In June 1929, two years into his passionate affair with Marie-Thérèse Walter, Picasso painted this radical re-imagining of the female body, transforming the recumbent form of his lover into a biomorphic phantasm of emphatically sexual potency. The painting has its inception in a sequence of erotically charged oils that Picasso made the previous August at Dinard, which depict Marie-Thérèse sprawled on the beach, playing ball, or unlocking a cabana. The artist had installed his young paramour in a pension de jeunes filles across town from the villa that he rented for himself, his troubled wife Olga, and their son Paulo. “A breathtaking series,” Pierre Daix has called the paintings to which this clandestine arrangement gave rise. “The touch of Freudianism, and the renewal of sexual exuberance in the boldness of reconstructions and dissociations of form, are illuminated by the presence of Marie-Thérèse” (Picasso: Life and Art, New York, 1993, pp. 208-209).
On September 5th, the Picassos rushed back to Paris when Olga required emergency surgery. She remained hospitalized for months, suffering physically and mentally, while the artist immersed himself in sculpture-making and in his newly unfettered access to Marie-Thérèse. By February, Olga was home again; Picasso exorcised his resentment in a series of jagged, fissured heads with dagger-like tongues. Finally, in April, he returned to the image of his sensuous, pliant mistress. He worked from memory on another group of bather pictures, and from life on a new series of Marie-Thérèse reclining odalisque-style in an elegantly appointed “love nest” that he had recently rented on the Left Bank.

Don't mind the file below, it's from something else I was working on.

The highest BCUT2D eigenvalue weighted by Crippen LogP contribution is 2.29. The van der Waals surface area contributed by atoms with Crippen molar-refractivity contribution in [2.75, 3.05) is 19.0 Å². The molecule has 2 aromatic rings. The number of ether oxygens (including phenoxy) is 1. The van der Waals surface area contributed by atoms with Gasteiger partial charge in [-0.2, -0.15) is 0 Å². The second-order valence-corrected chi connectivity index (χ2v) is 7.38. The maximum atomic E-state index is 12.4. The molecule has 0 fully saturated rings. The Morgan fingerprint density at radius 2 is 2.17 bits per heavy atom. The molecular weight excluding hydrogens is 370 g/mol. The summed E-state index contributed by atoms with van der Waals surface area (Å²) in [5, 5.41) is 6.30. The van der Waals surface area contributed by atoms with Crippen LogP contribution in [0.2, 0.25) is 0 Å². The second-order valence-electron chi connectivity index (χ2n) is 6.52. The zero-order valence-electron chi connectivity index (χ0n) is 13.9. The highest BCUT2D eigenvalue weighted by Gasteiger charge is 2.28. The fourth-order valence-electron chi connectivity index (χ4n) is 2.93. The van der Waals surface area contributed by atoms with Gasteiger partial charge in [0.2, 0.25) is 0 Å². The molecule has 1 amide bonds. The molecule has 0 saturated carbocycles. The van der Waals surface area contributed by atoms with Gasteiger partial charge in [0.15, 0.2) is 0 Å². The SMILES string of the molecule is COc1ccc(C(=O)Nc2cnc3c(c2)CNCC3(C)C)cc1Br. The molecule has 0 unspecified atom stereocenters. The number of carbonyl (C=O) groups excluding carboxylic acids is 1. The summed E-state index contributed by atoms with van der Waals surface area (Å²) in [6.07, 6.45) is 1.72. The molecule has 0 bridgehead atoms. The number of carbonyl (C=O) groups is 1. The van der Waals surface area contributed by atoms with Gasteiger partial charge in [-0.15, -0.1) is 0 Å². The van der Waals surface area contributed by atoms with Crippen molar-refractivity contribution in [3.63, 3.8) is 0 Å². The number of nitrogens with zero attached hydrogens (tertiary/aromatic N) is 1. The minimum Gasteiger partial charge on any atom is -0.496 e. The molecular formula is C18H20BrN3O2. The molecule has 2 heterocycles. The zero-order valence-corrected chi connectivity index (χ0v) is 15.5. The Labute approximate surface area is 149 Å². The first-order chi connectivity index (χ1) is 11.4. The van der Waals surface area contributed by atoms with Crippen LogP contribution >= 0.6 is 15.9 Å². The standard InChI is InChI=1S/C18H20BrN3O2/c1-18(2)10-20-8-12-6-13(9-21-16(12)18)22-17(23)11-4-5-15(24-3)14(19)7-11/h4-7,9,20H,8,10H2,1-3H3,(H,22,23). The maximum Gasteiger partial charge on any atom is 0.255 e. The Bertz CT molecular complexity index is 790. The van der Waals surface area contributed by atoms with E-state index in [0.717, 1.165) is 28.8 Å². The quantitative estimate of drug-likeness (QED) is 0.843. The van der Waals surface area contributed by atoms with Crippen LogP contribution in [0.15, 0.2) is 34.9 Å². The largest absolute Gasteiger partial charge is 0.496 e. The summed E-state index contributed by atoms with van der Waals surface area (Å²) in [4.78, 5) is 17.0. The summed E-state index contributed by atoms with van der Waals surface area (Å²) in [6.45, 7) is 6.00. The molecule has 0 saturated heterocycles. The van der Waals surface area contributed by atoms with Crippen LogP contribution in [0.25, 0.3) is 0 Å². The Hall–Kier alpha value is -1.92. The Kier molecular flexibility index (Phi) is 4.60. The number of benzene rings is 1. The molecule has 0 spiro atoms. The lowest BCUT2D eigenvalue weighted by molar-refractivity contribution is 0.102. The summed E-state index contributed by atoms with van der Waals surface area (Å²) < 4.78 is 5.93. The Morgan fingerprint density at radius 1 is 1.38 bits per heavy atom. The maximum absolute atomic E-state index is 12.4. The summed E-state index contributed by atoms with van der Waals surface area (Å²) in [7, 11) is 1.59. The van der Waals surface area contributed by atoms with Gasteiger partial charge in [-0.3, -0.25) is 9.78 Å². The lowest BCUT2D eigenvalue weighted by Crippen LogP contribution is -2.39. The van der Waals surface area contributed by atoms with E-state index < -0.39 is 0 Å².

The present Figure is the culminating and most formally inventive of this latter group of canvases, painted just weeks before the Picasso clan left again for Dinard. The flat, schematized signs of the earlier examples–the angular breasts and stick-like limbs–here give way to an almost ecstatic plasticism tinged with surrealism. Picasso did not follow up immediately on this extraordinary conception of the figure, allowing it to gestate for the remainder of the year. In January 1930, it re-emerged in the monumental Baigneuse assise, the undisputed masterpiece of this period (Zervos, vol. 7, no. 206; The Museum of Modern Art, New York).